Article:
26 November 2019
The demands of raising three young children, completing an apprenticeship and working full time have not stopped Inia Te Wiata from achieving success.
The Waikato-based mechanical maintenance engineering apprentice will qualify in early 2020, having amassed 8,000 hours of training under his belt. Inia works for Fonterra's Hautapu factory where he is completing his four-year apprenticeship.
Deciding to embark on an apprenticeship came from Inia’s desire to create a better future for him and his family, one that would give them more choices.
“My wife and I both signed up for training. She’s now a qualified social worker, and shortly I will be a qualified maintenance engineer. While it was often tough during those years, the rewards have made it worth it.”
Prior to starting at Fonterra, Inia worked at a food processing plant. He says he had no idea what maintenance engineering was, but that changed when he saw an advertisement in the paper.
“It’s great that Fonterra is able to help people like me make a fresh start. I wanted to change my career to something that could provide more options. So I applied – I was a lot older than most of the applicants and didn’t have any pre-trade experience. But here I am, about to qualify.”
Inia’s role involves day-to-day machinery maintenance to keep the dairy plants running and producing cheese and milk powders. A high level of technology in the plants means Inia needs technical know-how and manual skills.
“The machines are automated and very technical, with everything controlled from a screen. But on the process side of the operation on the factory floor – pumps, valves and belts - manual engineering knowledge and skills are needed. It’s the variety that I enjoy and I love that there’s something different to do every day. I also really enjoy working with the team, many are 50+ so they’re really knowledgeable and are keen to share that with me. It’s great.”
Fonterra’s maintenance team leader at Hautapu, Ray Jackson says Inia has a thirst for knowledge and a willingness to learn.
“From knowing nothing at the start, what he has achieved in the four years he’s been with us is incredible. He’s a very quick learner and has a drive to find a better way of doing things. Instead of being content with fixing a problem or a piece of equipment, he wants to find a way to make it better than it was so the problem doesn’t happen again.”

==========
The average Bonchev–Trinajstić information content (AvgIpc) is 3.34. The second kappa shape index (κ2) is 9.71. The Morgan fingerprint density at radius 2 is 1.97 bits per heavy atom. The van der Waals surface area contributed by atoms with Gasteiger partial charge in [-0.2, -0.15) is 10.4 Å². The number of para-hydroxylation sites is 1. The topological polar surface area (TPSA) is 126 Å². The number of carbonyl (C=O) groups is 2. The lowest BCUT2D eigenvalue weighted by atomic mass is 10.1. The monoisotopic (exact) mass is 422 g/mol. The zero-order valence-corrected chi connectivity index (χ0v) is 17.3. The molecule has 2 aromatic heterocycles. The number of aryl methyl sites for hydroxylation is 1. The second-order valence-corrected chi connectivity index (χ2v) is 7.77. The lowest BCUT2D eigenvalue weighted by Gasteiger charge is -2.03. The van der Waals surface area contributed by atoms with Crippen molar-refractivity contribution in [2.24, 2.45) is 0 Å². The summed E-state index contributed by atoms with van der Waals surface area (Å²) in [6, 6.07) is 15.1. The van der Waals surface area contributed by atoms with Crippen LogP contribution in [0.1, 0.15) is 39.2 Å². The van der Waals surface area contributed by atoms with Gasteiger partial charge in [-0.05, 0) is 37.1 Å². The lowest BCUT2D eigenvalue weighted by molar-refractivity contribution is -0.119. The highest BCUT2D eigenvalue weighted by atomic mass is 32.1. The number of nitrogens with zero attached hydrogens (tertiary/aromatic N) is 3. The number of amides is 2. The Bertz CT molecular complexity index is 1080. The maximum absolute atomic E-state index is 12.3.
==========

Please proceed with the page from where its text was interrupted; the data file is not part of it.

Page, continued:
Finding the balance between family, work and study has been a challenge for Inia, who says he considered giving up “a couple of times”.
“I don’t know how we did it! I worried how we’d get through but we stuck with it and it has worked out. I also went from knowing nothing – I didn’t know the trade even existed! – but by constantly picking everyone’s brains and learning, I’ve found a love for it.”
Inia’s dedication and commitment to his trade has seen him win the national Stuart Tolhurst Memorial Award for 2019. The coveted award remembers Stuart Tolhurst, a highly regarded application engineer who was employed with SKF New Zealand for more than three decades and widely acknowledged as the New Zealand expert in rolling element bearing design and application. Industry Training Organisation Competenz has co-ordinated the award since 2015, which is open to New Zealand maintenance engineering apprentices in their third or fourth year of training.
Inia was nominated by Competenz training advisor Allen Bryce. “It is Inia’s attitude that impresses me most. He’s an all-round excellent guy, hard working and reliable, and the skills of the maintenance trade have become a passion for him.”
“The recognition came as a bit of a shock,” laughs Inia. “Just to be nominated was cool and we celebrated that but to win was amazing. I’m not used to being in the limelight!”
Now he’s about to finish his apprenticeship, Inia says he wants to continue to study and get his Level 5 and boiler ticket.
“Having a qualification has given me a lot of options. I don’t have any debt from my study and I’ve been getting paid while I’ve been learning. And the engineering trades are really interesting – the science of fixing problems. I would definitely recommend this as a career path.”
Winner: Mechanical Engineering apprentice and Stuart Tolhurst Award winner Inia Te Wiata (left) with his Competenz training advisor Allen Bryce.